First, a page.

In a White House meeting in 2011, a covert concordat is struck to destroy the vast world-wide cocaine industry. The man chosen is a former head of Special Ops for the CIA, Paul Devereaux, nicknamed the Cobra.
Frederick Forsyth has packed a tremendous amount of action into his life and frequently drawn on his experiences to lend verisimilitude to his fiction.
At the age of 19, he became the youngest pilot in the Royal Air Force, but then decided to follow a journalistic career as “it was the only job that might enable me to travel and keep more or less my own hours”.
After three years as a provincial reporter, he joined Reuters and spent the next four years in Europe. In 1965 he joined the BBC and was sent to Biafra to cover the war that was raging in Nigeria. What he saw of this brutal and cynical conflict made it difficult for him to toe the editorial line of the BBC’s coverage so he resigned, turned freelance, vanished into the thick of the conflict and later emerged to publish the highly controversial The Biafra Story.
In 1969 he decided to use his experience as a Reuters reporter in France as the basis for a thriller. Within 35 day he’d completed The Day of the Jackal, which established him as one of the world’s leading thriller writers. To date it has sold in the region of 10 million copies and was made into a major film starring Edward Fox in 1973.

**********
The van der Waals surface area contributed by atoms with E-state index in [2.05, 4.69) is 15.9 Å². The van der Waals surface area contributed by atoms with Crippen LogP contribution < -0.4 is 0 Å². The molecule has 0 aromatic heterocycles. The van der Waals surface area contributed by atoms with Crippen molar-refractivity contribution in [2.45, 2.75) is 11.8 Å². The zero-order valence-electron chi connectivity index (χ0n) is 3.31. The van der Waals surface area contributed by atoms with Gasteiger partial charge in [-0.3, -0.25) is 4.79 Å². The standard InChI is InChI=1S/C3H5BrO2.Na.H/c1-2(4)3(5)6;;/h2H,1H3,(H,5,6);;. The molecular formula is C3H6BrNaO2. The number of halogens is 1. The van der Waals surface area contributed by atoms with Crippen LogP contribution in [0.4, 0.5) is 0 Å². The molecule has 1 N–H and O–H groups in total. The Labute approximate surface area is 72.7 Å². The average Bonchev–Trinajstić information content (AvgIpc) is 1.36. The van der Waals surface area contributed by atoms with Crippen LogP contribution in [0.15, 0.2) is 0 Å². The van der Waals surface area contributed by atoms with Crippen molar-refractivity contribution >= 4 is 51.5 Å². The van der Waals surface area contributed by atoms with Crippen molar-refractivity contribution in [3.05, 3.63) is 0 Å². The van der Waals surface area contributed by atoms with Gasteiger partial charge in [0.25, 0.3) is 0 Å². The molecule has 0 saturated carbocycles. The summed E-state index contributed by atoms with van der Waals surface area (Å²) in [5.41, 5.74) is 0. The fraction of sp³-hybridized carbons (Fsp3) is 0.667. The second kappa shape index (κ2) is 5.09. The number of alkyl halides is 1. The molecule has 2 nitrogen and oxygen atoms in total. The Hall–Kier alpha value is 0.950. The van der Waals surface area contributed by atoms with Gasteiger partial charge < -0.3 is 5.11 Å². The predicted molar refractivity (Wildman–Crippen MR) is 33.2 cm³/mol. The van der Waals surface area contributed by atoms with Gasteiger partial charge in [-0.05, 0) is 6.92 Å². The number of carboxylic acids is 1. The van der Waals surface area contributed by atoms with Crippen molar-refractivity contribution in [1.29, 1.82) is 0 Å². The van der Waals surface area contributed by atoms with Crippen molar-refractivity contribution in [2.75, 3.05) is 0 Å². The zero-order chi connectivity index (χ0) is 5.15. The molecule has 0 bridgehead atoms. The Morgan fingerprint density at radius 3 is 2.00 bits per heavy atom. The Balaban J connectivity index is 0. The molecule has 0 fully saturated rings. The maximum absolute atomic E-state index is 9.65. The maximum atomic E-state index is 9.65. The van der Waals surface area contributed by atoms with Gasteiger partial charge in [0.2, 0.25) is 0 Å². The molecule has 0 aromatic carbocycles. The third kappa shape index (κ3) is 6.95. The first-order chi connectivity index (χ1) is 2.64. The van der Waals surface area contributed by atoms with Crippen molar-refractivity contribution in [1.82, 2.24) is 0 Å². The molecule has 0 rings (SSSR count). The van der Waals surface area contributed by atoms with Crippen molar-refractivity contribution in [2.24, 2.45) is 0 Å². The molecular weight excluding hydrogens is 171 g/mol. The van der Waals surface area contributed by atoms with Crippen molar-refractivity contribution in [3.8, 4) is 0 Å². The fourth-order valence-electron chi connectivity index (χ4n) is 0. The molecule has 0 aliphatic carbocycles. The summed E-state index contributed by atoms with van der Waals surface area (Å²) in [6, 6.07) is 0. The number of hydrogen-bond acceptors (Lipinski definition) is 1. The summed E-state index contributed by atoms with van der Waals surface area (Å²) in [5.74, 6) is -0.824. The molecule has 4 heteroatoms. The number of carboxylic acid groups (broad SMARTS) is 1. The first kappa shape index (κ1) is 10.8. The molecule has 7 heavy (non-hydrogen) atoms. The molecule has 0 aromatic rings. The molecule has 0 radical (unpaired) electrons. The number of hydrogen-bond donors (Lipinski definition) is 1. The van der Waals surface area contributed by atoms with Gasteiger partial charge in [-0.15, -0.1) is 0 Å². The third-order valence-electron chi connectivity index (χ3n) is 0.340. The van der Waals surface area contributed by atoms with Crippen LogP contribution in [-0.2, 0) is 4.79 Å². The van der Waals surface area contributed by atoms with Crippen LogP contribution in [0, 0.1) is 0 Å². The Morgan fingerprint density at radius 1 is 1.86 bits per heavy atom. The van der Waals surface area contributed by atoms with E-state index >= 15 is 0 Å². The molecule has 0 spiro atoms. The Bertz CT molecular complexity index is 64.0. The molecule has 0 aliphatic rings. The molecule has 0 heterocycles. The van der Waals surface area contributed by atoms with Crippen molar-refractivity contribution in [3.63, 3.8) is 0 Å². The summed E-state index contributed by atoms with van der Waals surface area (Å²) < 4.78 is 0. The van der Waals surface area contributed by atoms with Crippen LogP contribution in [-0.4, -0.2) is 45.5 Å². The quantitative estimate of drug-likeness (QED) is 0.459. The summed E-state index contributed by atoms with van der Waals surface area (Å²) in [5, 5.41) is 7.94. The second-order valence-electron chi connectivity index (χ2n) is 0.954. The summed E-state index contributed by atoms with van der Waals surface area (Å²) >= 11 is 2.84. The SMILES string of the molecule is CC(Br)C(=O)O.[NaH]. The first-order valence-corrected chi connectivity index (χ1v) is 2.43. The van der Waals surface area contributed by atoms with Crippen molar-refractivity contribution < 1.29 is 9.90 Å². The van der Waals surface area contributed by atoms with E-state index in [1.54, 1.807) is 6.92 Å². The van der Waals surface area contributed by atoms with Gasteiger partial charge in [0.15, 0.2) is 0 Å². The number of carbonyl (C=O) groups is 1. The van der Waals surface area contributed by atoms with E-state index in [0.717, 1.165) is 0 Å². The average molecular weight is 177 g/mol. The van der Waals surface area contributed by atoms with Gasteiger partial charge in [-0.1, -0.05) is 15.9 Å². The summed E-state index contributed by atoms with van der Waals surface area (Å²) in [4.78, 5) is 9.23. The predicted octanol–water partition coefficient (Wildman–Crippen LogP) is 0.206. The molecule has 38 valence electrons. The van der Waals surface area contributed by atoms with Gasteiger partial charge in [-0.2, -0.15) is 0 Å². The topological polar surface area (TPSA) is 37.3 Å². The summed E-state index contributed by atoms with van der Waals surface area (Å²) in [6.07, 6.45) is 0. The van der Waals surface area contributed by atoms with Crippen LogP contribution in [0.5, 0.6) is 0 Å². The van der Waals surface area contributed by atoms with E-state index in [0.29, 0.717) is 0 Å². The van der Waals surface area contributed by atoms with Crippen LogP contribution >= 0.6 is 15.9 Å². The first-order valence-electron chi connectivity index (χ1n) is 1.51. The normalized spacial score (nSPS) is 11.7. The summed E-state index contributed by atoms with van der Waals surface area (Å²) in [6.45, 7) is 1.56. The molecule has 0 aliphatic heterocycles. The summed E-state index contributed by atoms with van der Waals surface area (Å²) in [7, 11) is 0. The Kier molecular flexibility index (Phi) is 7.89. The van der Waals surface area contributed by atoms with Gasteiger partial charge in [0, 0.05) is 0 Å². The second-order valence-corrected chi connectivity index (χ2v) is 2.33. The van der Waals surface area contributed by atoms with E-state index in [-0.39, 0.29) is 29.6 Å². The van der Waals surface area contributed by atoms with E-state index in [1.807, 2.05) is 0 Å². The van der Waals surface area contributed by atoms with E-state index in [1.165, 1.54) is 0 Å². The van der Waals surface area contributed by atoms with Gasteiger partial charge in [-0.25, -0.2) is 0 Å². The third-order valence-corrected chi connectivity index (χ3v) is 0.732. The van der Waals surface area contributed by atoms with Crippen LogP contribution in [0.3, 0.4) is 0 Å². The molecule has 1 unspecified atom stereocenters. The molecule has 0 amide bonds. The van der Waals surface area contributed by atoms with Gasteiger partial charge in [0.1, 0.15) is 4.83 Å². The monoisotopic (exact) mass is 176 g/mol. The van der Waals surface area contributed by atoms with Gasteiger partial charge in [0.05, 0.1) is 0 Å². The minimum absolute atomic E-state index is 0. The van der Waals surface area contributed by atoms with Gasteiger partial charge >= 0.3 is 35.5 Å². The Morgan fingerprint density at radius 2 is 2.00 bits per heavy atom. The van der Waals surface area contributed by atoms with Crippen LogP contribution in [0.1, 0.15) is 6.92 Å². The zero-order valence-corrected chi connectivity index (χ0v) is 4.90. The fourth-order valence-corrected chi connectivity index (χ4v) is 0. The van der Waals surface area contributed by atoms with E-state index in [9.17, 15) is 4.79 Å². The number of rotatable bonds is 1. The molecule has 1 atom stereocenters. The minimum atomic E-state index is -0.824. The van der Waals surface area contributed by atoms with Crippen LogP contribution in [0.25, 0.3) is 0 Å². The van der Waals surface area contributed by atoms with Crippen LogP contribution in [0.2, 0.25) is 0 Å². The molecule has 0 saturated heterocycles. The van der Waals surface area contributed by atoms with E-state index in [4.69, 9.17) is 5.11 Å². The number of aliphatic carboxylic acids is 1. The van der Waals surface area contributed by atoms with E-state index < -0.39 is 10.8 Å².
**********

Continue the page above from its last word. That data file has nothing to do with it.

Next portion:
In a case of life imitating art, while researching his new book The Cobra, Forsyth arrived in the West African state of Guinea-Bissau on the very day that the Army chief-of-staff was murdered, allegedly by order of the President. That night, in a tit-for-tat attack, the President himself was bombed out of his residence, shot and hacked to death. Unable to leave the country, Forsyth found himself back in the role of journalist reporting on this coup for the British press.
Frederick Forsyth is married and lives in Hertfordshire. His interests include swimming, scuba-diving, game-fishing, travelling and reading. He was awarded a CBE in 1997.